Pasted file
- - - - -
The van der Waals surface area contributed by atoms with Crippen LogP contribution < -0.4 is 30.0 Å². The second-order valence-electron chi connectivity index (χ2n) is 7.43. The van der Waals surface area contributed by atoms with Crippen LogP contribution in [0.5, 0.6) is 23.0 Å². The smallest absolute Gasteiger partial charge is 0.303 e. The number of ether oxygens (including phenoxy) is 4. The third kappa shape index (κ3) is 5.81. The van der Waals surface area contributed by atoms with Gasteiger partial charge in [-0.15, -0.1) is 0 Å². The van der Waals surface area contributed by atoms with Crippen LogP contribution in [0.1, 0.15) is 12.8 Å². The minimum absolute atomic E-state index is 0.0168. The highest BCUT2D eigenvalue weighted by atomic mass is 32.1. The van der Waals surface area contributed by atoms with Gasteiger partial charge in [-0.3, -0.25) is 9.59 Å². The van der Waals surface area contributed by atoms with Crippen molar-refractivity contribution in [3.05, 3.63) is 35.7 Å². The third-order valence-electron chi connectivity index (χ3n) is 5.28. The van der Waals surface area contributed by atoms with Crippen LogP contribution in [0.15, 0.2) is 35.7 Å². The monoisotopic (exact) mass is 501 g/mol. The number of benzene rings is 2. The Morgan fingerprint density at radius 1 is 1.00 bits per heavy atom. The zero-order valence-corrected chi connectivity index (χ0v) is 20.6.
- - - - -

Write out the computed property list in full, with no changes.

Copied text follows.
The van der Waals surface area contributed by atoms with Crippen LogP contribution < -0.4 is 30.0 Å². The second-order valence-electron chi connectivity index (χ2n) is 7.43. The van der Waals surface area contributed by atoms with Crippen LogP contribution in [0.5, 0.6) is 23.0 Å². The smallest absolute Gasteiger partial charge is 0.303 e. The number of ether oxygens (including phenoxy) is 4. The third kappa shape index (κ3) is 5.81. The van der Waals surface area contributed by atoms with Gasteiger partial charge in [-0.15, -0.1) is 0 Å². The van der Waals surface area contributed by atoms with Crippen LogP contribution in [0.1, 0.15) is 12.8 Å². The minimum absolute atomic E-state index is 0.0168. The highest BCUT2D eigenvalue weighted by atomic mass is 32.1. The van der Waals surface area contributed by atoms with Gasteiger partial charge in [-0.3, -0.25) is 9.59 Å². The van der Waals surface area contributed by atoms with Crippen molar-refractivity contribution in [3.05, 3.63) is 35.7 Å². The third-order valence-electron chi connectivity index (χ3n) is 5.28. The van der Waals surface area contributed by atoms with Crippen LogP contribution in [0.15, 0.2) is 35.7 Å². The monoisotopic (exact) mass is 501 g/mol. The number of benzene rings is 2. The Morgan fingerprint density at radius 1 is 1.00 bits per heavy atom. The zero-order valence-corrected chi connectivity index (χ0v) is 20.6.